Medical experts emphasize anti-CD38 agent utilization for treatment of patients with multiple myeloma.
Ryan Haumschild, PharmD, MS, MBA: Dr Maples, how are anti-CD38 agents being used? If you could, separate it for the standard-risk patient type and the high-risk patient for us.
Kathryn Tyler Maples, PharmD, BCOP: Absolutely, I would completely agree. Anti-CD38 monoclonal antibodies are becoming the backbone of myeloma therapy in all 3 of our buckets. We have the frontline setting, the maintenance setting, and then also the relapsed/refractory setting. You can see anti-CD38 agents in all 3 of those. First, separating those standard-risk patients, we saw daratumumab specifically start to be incorporated in the frontline setting. Most notably we have the MAIA trial, the GRIFFIN trial, and the CASSIOPEIA trial, which all started to use daratumumab up front. In all 3 of those studies, the majority of the patients included were standard risk. About 85% in all of those studies were standard-risk patients, so we can feel confident about extrapolating those results to our standard-risk patients. We saw across the board that adding daratumumab increased depth of response. We do know, as we’ve mentioned previously, that depth of response often correlates to duration of response as well. Adding daratumumab up front I think has been accepted in many cases for our standard-risk patients.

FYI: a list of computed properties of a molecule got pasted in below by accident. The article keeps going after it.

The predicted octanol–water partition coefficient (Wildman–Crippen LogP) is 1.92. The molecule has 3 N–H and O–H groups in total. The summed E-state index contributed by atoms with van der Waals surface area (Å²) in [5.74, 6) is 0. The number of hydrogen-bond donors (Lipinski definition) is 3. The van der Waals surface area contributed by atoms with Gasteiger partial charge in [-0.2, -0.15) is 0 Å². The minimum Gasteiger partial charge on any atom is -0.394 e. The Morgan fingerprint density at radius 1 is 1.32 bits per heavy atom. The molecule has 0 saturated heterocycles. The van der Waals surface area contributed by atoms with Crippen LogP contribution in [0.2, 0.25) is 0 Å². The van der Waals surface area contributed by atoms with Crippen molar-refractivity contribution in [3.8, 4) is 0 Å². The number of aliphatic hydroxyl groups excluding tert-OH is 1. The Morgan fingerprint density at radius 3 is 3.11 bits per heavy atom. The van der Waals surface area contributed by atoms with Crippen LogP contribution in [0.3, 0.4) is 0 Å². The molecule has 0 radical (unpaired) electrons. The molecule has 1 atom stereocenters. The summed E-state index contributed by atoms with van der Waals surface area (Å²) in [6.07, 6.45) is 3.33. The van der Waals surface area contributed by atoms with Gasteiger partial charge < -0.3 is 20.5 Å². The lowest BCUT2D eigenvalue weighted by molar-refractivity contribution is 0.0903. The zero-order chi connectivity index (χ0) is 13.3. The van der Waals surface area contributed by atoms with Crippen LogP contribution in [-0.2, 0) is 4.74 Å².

The data haven’t quite been there for high risk, it’s a little more controversial. I think that people will have different interpretations of the data there since fewer people were included. However, we are starting to see newer trials focus only on high-risk patients. We have the MASTER trial, we have the GMMG-Concept trial with isatuximab, both looking at combining an anti-CD38 agent with KRd [carfilzomib, lenalidomide, dexamethasone] in our high-risk newly diagnosed patients. I think more is going to come and help answer the question of what the role is in anti-CD38s for newly diagnosed high-risk patients. In my experience, using an anti-CD38 in those standard-risk patients has become very common.
I think in terms of maintenance and relapsed/refractory, that’s another question. In the maintenance setting, I’m not sure about the utilization of an anti-CD38 agent. You don’t have me fully convinced yet. In the CASSIOPEIA trial, we didn’t see that continuing daratumumab in the maintenance setting made a significant difference. While you could use it up front to help achieve a deeper response, you may not always continue it in the maintenance setting. Then that leads us into the relapsed/refractory setting. Even if a patient had an anti-CD38 up front, if they were not continued on it in their maintenance setting, you could still use it again once they relapsed because they wouldn’t be refractory to that agent. That’s where I see it most commonly, we are still using a lot of anti-CD38 backbone regimens in that first relapse setting. That could be daratumumab or isatuximab, typically with a combination of pomalidomide and dexamethasone, or carfilzomib and dexamethasone. I think we’re seeing it used across the board in both standard-risk and high-risk patients. We have a bit more data right now in standard risk, but more are coming every day.